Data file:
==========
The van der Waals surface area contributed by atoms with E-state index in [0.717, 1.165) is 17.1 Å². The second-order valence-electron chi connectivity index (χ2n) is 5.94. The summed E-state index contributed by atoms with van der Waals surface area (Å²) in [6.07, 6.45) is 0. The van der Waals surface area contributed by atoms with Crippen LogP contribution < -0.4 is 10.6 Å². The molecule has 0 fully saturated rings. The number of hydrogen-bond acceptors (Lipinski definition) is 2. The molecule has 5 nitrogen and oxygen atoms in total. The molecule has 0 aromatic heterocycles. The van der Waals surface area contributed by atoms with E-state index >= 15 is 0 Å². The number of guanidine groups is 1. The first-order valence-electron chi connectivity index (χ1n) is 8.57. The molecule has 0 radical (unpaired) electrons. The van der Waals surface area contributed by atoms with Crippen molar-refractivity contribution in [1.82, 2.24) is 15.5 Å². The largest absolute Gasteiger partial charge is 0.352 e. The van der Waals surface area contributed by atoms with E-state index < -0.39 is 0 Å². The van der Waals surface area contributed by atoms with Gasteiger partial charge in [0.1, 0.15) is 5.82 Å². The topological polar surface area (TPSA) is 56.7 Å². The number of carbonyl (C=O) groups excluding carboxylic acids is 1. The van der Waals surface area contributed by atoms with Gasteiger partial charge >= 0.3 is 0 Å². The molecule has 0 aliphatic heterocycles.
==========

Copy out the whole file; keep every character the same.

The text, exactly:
The van der Waals surface area contributed by atoms with E-state index in [0.717, 1.165) is 17.1 Å². The second-order valence-electron chi connectivity index (χ2n) is 5.94. The summed E-state index contributed by atoms with van der Waals surface area (Å²) in [6.07, 6.45) is 0. The van der Waals surface area contributed by atoms with Crippen LogP contribution < -0.4 is 10.6 Å². The molecule has 0 fully saturated rings. The number of hydrogen-bond acceptors (Lipinski definition) is 2. The molecule has 5 nitrogen and oxygen atoms in total. The molecule has 0 aromatic heterocycles. The van der Waals surface area contributed by atoms with E-state index >= 15 is 0 Å². The number of guanidine groups is 1. The first-order valence-electron chi connectivity index (χ1n) is 8.57. The molecule has 0 radical (unpaired) electrons. The van der Waals surface area contributed by atoms with Crippen molar-refractivity contribution in [1.82, 2.24) is 15.5 Å². The largest absolute Gasteiger partial charge is 0.352 e. The van der Waals surface area contributed by atoms with E-state index < -0.39 is 0 Å². The van der Waals surface area contributed by atoms with Gasteiger partial charge in [0.1, 0.15) is 5.82 Å². The topological polar surface area (TPSA) is 56.7 Å². The number of carbonyl (C=O) groups excluding carboxylic acids is 1. The van der Waals surface area contributed by atoms with Gasteiger partial charge >= 0.3 is 0 Å². The molecule has 0 aliphatic heterocycles.